Insight into the history of nineteenth-century medical practice may be found in the Joseph M. Toner Papers and in the papers of Elizabeth Blackwell, considered to be the first American woman to earn a medical degree. The papers of Abraham Flexner are also of major importance, since they provided the basis for his controversial report Medical Education in the United States and Canada (1910), which revolutionized the teaching of medicine and forced more than half of the existing schools to close.
Scientific exploration of native and foreign lands and peoples is another recurring topic in the division's collections. Early maps and drawings of the United States abound as do documents relating to official government expeditions to chart areas beyond the original thirteen colonies. Included are Thomas Jefferson's instructions to Meriwether Lewis and William Clark to explore the land acquired through the Louisiana Purchase; engineer and army officer Frederick West Lander's surveys of the western United States; ethnologist and geologist Henry Rowe Schoolcraft's studies of the Great Lakes and Northwest; archaeologist and ethnologist Ephraim George Squier's examination of native peoples in New York, Ohio, and the Mississippi Valley; and army officers Philip Henry Sheridan's and George Brinton McClellan's respective expeditions to the American West. Examples of foreign explorations include Robert Wilson Shufeldt's expeditions to Africa; Lewis Varick Frissell's trips to study and film Newfoundland; Adolphus Washington Greeley's and Frederick A. Cook's expeditions to the polar regions; George Kennan's studies of Russia and Siberia; Thomas Oliver Selfridge's surveys of the Isthmus of Darien (Panama); and Charles Wilkes's journeys to the Antarctic, Hawaii, and other Pacific islands. The latter region also figures prominently in the extensive papers of anthropologist Margaret Mead, which include the "Pacific Ethnographic Archives," a mass of field notes, diaries, photographs, and oral transcripts assembled by Mead and her associates during their many trips to study native peoples of the Pacific.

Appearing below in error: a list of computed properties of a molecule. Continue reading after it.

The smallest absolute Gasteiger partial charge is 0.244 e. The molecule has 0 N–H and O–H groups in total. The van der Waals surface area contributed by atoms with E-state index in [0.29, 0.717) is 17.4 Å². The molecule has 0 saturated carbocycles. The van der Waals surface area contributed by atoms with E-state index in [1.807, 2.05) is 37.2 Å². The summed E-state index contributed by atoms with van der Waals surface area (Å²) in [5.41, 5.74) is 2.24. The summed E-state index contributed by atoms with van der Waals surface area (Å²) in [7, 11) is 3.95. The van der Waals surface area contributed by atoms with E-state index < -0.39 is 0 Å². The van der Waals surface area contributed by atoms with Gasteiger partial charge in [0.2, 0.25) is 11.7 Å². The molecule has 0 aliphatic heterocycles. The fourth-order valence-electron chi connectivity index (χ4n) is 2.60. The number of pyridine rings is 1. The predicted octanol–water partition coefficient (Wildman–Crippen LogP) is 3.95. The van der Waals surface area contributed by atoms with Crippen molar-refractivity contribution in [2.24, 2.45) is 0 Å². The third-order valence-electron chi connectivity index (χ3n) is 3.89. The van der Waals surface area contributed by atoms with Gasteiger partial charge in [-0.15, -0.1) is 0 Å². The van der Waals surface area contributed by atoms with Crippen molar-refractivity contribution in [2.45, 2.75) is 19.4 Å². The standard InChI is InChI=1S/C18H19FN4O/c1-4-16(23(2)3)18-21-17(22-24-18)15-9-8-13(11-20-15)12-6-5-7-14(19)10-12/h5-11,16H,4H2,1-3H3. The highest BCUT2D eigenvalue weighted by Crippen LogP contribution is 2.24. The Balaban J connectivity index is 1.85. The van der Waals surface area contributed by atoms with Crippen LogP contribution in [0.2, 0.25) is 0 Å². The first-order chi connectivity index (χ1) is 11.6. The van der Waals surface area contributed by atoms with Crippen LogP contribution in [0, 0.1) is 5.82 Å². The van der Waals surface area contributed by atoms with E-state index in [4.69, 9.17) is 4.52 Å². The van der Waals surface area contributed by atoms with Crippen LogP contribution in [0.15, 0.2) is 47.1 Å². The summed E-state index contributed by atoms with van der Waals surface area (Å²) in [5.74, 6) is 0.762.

Beginning with the Second World War, an increasingly close relationship has developed between government and the scientific community. A vast amount of federal money has been spent on sponsored research, much of it concentrated on the development of atomic energy, a story well told in the division's collections, most notably in the papers of Vannevar Bush, supervisor of the Manhattan Project; J. Robert Oppenheimer, head of the Los Alamos atomic project; John Von Neumann, longtime consultant to the Los Alamos Scientific Laboratory and member of the United States Atomic Energy Commission; and I. I. Rabi, a leading molecular physicist and scientific statesman, who served on many government advisory committees at home and abroad.
Commanding public attention today are questions about the fate of the earth. Several manuscript collections concern this subject, including the conservation manifestos and other papers of William Hornaday, longtime director of the New York Zoological Park; the papers of Barry Commoner, the "Paul Revere of environmental activists;" and the papers of Pulitzer Prize-winning biologist and environmentalist E. O. Wilson.